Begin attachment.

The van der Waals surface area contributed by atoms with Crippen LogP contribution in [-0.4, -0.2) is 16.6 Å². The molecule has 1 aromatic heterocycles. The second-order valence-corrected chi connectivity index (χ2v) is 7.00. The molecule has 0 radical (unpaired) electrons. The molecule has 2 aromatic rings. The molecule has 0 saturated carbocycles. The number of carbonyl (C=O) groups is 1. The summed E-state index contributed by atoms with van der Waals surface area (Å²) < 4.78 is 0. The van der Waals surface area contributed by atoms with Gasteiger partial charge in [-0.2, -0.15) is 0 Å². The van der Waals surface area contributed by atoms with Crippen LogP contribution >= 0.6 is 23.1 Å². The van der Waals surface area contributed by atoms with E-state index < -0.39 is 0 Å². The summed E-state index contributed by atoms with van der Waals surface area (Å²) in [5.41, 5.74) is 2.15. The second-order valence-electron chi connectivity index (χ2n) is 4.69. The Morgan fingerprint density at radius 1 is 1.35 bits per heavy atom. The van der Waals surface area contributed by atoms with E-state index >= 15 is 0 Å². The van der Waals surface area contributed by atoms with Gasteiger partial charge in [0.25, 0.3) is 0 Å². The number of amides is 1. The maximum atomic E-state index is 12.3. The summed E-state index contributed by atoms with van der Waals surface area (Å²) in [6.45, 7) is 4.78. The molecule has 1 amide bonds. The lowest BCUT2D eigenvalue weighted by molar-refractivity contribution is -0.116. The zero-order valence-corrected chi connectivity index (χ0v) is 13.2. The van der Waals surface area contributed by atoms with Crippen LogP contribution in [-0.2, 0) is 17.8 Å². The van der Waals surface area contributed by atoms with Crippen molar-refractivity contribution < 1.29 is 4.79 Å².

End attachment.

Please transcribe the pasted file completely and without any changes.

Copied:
The van der Waals surface area contributed by atoms with Crippen LogP contribution in [-0.4, -0.2) is 16.6 Å². The molecule has 1 aromatic heterocycles. The second-order valence-corrected chi connectivity index (χ2v) is 7.00. The molecule has 0 radical (unpaired) electrons. The molecule has 2 aromatic rings. The molecule has 0 saturated carbocycles. The number of carbonyl (C=O) groups is 1. The summed E-state index contributed by atoms with van der Waals surface area (Å²) < 4.78 is 0. The van der Waals surface area contributed by atoms with Gasteiger partial charge in [-0.2, -0.15) is 0 Å². The van der Waals surface area contributed by atoms with Crippen LogP contribution >= 0.6 is 23.1 Å². The van der Waals surface area contributed by atoms with E-state index < -0.39 is 0 Å². The summed E-state index contributed by atoms with van der Waals surface area (Å²) in [5.41, 5.74) is 2.15. The second-order valence-electron chi connectivity index (χ2n) is 4.69. The Morgan fingerprint density at radius 1 is 1.35 bits per heavy atom. The van der Waals surface area contributed by atoms with E-state index >= 15 is 0 Å². The van der Waals surface area contributed by atoms with Gasteiger partial charge in [0.25, 0.3) is 0 Å². The number of amides is 1. The maximum atomic E-state index is 12.3. The summed E-state index contributed by atoms with van der Waals surface area (Å²) in [6.45, 7) is 4.78. The molecule has 1 amide bonds. The lowest BCUT2D eigenvalue weighted by molar-refractivity contribution is -0.116. The zero-order valence-corrected chi connectivity index (χ0v) is 13.2. The van der Waals surface area contributed by atoms with Crippen LogP contribution in [-0.2, 0) is 17.8 Å². The van der Waals surface area contributed by atoms with Crippen molar-refractivity contribution < 1.29 is 4.79 Å².